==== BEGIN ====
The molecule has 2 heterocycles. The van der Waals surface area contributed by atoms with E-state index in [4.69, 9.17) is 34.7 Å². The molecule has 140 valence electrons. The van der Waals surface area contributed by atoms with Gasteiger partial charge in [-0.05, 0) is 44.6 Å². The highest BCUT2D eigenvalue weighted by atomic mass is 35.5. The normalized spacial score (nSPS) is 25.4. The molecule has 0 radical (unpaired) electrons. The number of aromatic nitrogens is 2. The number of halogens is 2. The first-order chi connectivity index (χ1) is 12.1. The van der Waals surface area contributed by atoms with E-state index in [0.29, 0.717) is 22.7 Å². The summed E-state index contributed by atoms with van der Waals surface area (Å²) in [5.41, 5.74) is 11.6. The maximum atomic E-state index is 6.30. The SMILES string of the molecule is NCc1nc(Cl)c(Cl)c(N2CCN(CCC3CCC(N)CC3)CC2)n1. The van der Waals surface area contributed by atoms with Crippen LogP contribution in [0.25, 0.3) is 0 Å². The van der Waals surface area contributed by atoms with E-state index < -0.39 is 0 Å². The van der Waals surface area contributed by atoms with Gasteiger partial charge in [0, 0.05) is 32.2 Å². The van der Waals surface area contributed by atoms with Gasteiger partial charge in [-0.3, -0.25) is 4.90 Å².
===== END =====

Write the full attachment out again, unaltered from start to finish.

The molecule has 2 heterocycles. The van der Waals surface area contributed by atoms with E-state index in [4.69, 9.17) is 34.7 Å². The molecule has 140 valence electrons. The van der Waals surface area contributed by atoms with Gasteiger partial charge in [-0.05, 0) is 44.6 Å². The highest BCUT2D eigenvalue weighted by atomic mass is 35.5. The normalized spacial score (nSPS) is 25.4. The molecule has 0 radical (unpaired) electrons. The number of aromatic nitrogens is 2. The number of halogens is 2. The first-order chi connectivity index (χ1) is 12.1. The van der Waals surface area contributed by atoms with E-state index in [0.29, 0.717) is 22.7 Å². The summed E-state index contributed by atoms with van der Waals surface area (Å²) in [5.41, 5.74) is 11.6. The maximum atomic E-state index is 6.30. The SMILES string of the molecule is NCc1nc(Cl)c(Cl)c(N2CCN(CCC3CCC(N)CC3)CC2)n1. The van der Waals surface area contributed by atoms with Crippen LogP contribution in [0.25, 0.3) is 0 Å². The van der Waals surface area contributed by atoms with E-state index < -0.39 is 0 Å². The van der Waals surface area contributed by atoms with Gasteiger partial charge in [0, 0.05) is 32.2 Å². The van der Waals surface area contributed by atoms with Gasteiger partial charge in [-0.3, -0.25) is 4.90 Å².